Wrong.

They were rare, and many were sterile, but a very few of the People (as they called themselves) began showing unmistakable R’il’nian traits. Jarn had with him a major computer library and by that time was very homesick – could he teach his descendants enough that they could build a starship that would get him back home?

It took over a thousand years, yet not one, but a fleet of starships eventually followed Jarn back to the planet, Kentra, that he called home. By then all Humans carried some of Jarn’s genes, and those who chose not to go with him became our ancestors. Those who followed Jarn were granted a planet by the R’il’nai who, however annoyed they were with Jarn, held the Humans blameless. They did, however, promise the other starfaring species that they would be responsible for the new species that had not really reached the stars on their own.

Early Confederation

Star birth in the Carina nebula, credit Hubble GalleryHumans accepted this guardianship of the R’il’nai for two reasons. First, the R’il’nai resolved disputes between planets. Second, it turned out that the Maung reproductive cycle was potentially deadly to Humans. The Maungs were a symbiosis of an insect-like, highly intelligent nervous system and a mammal-like body with an incomplete nervous system which required the insect-like symbiote to develop intelligence. Death of the mammalian body released the next generation of insect-like symbiotes. Maungs already complete gave off a signal that prevented them from being infected by the insect-like symbiote, and R’il’nians gave the same signal. Humans did not, and the symbiote acted as a true parasite in Humans, eventually taking over the brain. The R’il’nai could detect and cure infections if they were caught early enough, and agreed to do so if the Humans would allow them to mediate disputes

Kharfun Epidemic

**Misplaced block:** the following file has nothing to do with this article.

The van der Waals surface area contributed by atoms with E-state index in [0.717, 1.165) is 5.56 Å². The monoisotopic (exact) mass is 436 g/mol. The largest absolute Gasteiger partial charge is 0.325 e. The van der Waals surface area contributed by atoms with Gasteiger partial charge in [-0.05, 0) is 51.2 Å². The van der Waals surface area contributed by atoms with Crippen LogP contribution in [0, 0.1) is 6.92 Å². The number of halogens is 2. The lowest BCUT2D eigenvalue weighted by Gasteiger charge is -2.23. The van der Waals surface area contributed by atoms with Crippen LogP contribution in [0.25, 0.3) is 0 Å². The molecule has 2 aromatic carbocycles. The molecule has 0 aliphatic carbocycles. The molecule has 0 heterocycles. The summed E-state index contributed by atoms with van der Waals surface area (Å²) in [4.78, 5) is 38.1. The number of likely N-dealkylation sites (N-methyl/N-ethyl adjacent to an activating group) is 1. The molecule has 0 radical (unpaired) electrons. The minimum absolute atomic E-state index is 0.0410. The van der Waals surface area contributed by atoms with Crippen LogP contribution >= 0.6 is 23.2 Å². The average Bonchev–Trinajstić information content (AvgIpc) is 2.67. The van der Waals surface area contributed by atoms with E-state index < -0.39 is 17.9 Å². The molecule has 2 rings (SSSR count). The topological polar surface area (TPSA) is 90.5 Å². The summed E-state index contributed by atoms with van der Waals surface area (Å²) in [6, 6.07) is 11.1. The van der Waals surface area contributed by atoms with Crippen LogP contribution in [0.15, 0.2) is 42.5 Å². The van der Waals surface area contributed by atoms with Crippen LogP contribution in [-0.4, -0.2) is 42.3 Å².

Infant Stars, HubbleThe Humans, with their high reproductive rate, began to colonize many more planets, but the system worked until about 10,000 years ago, when a flu-like disease in Humans proved deadly to R’il’nians and many of the early hybrids that were often leaders in Human society. A treatment and a method of immunization were found, but there was a drastic reduction of the already low R’il’nian population and virtually complete death of the early-generation hybrids who often took leadership roles on the Human planets.. There simply were not enough left to act as mediators and protect the Human planets from the Maungs. At the request of some Humans, Human-R’il’nian hybridization was again tried, this time deliberately. The successful hybrids, called R’il’noids, took over the guardianship duties. A governing system developed with two Councils of R’il’noids taking over much of the day-to-day running of what was now called the Jarnian Confederation, though the R’il’nai retained veto power. Individual planetary systems were left strictly alone unless they asked for help (mostly medical or natural disaster related) or attempted to attack a neighbor, and a wide variety of planetary governments developed.

By the time of my first novel, Homecoming, there was only one surviving R’il’nian.